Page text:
Shelby proposes district to protect wildlife refuge
SHELBY – The Shelby Town Board is looking to establish a “Wildlife Refuge Protection Overlay District” that would ban mining and other uses the town doesn’t think are compatible near the Iroquois National Wildlife Refuge.
The Town Board will have a public hearing on the local law at 7 p.m. on Sept. 7 at the Town Hall on Salt Works Road. Shelby is proposing the district as a 3,000-foot buffer from the refuge border. The district would include 227 parcels or 3,821 acres. Of that land, 3,638 are enrolled in the agricultural district.
The Town Board is looking to establish the the local law after the state Department of Environmental Conservation ruled on July 27 that Frontier Stone won’t need to go to adjudication to resolve any “substantive or significant” environmental issues with a proposed 215-acre quarry on Fletcher Chapel Road.
In his ruling, Administrative Law Judge D. Scott Bassinson said DEC officials can now work towards issuing a permit for the project following completion of the State Environmental Quality Review Act.
Shelby Town Supervisor Skip Draper said the town doesn’t want a quarry so close to the wildlife refuge. Many residents have spoken against the project during DEC hearings. Establishing the Wildlife Refuge Protection Overlay District would establish a new level of regulation to protect natural resources.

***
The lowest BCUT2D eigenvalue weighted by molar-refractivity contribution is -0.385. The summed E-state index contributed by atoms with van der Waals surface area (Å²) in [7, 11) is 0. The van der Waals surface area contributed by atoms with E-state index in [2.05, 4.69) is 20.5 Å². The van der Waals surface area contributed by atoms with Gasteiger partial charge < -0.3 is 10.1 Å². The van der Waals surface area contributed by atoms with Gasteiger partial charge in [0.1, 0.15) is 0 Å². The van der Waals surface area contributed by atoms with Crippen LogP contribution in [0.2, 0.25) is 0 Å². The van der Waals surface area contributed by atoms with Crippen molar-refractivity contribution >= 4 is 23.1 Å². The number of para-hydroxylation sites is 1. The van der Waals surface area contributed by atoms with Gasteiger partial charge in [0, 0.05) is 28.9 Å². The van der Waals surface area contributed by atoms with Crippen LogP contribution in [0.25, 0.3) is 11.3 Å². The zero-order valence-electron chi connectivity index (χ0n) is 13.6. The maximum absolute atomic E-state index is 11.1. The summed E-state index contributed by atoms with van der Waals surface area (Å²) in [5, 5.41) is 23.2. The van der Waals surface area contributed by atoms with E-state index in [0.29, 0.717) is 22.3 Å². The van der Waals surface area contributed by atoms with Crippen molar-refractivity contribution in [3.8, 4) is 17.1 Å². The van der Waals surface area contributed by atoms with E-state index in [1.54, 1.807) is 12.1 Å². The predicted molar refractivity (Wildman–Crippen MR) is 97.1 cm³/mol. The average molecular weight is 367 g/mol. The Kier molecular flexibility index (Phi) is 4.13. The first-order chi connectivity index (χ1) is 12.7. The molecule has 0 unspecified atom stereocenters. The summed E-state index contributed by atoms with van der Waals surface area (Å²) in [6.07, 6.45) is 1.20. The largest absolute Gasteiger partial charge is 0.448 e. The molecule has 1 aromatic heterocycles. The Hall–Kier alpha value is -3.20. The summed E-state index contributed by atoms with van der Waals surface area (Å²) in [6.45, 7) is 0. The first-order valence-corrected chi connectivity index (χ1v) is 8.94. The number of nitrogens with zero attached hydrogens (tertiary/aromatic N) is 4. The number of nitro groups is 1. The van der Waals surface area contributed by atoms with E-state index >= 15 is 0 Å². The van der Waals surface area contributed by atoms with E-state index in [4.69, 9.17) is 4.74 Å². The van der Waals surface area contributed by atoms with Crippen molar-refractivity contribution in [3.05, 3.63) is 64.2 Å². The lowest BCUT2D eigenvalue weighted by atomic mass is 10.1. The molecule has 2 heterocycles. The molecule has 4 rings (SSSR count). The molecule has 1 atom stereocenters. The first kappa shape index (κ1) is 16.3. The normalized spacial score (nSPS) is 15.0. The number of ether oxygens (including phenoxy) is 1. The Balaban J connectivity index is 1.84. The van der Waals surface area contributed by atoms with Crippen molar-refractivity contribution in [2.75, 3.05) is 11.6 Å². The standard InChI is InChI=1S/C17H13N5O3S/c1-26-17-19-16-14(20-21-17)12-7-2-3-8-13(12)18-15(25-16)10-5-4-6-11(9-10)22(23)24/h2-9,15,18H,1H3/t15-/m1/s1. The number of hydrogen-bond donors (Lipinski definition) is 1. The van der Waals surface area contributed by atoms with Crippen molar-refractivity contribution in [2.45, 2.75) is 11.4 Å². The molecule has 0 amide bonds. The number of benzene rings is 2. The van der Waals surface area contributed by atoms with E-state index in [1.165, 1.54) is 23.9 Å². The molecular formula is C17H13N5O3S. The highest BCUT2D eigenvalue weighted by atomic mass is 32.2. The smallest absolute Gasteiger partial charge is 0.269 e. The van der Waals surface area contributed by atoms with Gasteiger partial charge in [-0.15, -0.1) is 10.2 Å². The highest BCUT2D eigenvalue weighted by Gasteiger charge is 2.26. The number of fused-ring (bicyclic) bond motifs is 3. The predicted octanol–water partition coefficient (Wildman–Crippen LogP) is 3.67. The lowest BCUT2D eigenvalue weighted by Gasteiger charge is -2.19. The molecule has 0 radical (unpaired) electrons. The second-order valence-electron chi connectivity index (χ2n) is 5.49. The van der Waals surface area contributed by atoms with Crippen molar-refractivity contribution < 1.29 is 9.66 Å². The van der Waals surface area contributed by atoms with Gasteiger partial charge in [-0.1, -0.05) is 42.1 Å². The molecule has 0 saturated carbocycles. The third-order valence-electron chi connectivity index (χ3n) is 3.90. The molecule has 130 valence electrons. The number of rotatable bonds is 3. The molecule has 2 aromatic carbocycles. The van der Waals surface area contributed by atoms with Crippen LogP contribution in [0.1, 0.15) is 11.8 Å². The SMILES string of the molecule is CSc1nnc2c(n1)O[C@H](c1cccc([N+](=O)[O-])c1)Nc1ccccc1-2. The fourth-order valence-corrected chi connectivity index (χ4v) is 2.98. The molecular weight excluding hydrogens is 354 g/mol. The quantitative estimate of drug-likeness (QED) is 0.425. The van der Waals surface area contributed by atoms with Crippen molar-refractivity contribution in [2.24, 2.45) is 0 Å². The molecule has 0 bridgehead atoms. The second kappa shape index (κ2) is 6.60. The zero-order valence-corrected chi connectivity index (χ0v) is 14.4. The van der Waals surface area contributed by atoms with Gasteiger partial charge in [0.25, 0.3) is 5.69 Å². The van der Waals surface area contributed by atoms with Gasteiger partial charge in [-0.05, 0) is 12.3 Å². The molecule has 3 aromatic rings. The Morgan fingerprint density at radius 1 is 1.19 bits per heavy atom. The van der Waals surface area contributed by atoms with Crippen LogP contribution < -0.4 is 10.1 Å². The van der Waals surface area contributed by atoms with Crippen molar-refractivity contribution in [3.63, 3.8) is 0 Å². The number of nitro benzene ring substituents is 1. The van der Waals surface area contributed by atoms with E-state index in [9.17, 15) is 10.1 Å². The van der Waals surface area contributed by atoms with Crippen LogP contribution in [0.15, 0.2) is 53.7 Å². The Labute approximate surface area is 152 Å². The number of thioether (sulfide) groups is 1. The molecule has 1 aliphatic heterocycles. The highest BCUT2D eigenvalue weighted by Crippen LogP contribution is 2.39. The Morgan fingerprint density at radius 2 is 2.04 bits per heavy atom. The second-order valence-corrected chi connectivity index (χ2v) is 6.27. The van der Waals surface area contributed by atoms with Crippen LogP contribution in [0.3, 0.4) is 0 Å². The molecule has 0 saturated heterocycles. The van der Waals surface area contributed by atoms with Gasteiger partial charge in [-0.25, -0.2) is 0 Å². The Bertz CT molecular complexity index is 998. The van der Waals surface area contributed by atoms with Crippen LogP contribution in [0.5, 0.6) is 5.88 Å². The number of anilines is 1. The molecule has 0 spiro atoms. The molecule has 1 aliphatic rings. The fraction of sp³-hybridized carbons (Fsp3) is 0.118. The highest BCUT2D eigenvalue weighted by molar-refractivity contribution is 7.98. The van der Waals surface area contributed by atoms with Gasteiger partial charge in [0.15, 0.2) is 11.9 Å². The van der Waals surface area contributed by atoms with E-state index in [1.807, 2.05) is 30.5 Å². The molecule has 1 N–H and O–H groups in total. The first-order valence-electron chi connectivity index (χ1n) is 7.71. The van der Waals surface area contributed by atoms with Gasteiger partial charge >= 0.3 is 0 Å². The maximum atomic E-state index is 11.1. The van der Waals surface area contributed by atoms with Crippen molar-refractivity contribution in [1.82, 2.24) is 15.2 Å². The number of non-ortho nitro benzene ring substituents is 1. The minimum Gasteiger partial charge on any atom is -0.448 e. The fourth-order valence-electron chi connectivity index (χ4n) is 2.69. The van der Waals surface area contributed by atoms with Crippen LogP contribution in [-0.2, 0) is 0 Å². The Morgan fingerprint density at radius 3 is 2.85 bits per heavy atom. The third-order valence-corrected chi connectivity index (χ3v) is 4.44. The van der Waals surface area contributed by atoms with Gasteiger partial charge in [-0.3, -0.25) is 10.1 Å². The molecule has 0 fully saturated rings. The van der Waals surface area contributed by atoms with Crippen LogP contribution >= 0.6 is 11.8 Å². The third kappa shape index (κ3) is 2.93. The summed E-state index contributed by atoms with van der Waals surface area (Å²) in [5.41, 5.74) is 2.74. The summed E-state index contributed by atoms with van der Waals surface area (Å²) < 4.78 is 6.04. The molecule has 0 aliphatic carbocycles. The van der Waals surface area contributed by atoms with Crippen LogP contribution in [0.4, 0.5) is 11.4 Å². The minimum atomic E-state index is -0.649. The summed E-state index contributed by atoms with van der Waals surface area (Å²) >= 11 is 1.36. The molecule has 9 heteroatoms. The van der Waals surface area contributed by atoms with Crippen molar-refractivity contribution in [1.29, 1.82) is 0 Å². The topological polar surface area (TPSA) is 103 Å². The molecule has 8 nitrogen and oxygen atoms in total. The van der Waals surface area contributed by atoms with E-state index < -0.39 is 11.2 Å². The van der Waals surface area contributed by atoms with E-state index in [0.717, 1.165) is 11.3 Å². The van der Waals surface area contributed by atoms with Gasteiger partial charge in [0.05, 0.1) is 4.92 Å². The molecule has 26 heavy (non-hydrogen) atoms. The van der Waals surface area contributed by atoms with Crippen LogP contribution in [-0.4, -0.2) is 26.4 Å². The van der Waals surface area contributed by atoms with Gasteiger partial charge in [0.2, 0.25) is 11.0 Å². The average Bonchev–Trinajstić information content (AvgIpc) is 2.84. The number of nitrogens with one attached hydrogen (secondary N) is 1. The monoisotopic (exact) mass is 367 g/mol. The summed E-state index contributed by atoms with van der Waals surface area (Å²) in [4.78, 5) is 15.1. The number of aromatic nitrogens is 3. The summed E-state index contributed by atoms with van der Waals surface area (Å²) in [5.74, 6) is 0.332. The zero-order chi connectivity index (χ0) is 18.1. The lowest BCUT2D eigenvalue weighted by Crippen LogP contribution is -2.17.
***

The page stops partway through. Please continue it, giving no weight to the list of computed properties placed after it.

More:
The district would ban blasting, mining, junk yards, kennels, airports, motor vehicle repair shops, outdoor commercial recreation areas and telecommunication facilities.
The district also proposed banning agricultural product processing and distribution facilities, but the Orleans County Planning Board last Thursday said those uses should likely be allowed because of the NYS Agriculture and Markets Law. Otherwise, the Planning Board backed the local law.
Frontier Stone is proposing the new quarry and would like to provide lime and some services for the farm community. The proposed quarry would be established in four phases, over 75 years, with 11.6 acres mined in the first 11 years.
Frontier Stone, on its website (click here), says the local law if adopted would “significantly restrict” property rights in Shelby, limit how property can be used, and hinder the ability to sell property for an economic benefit in the future.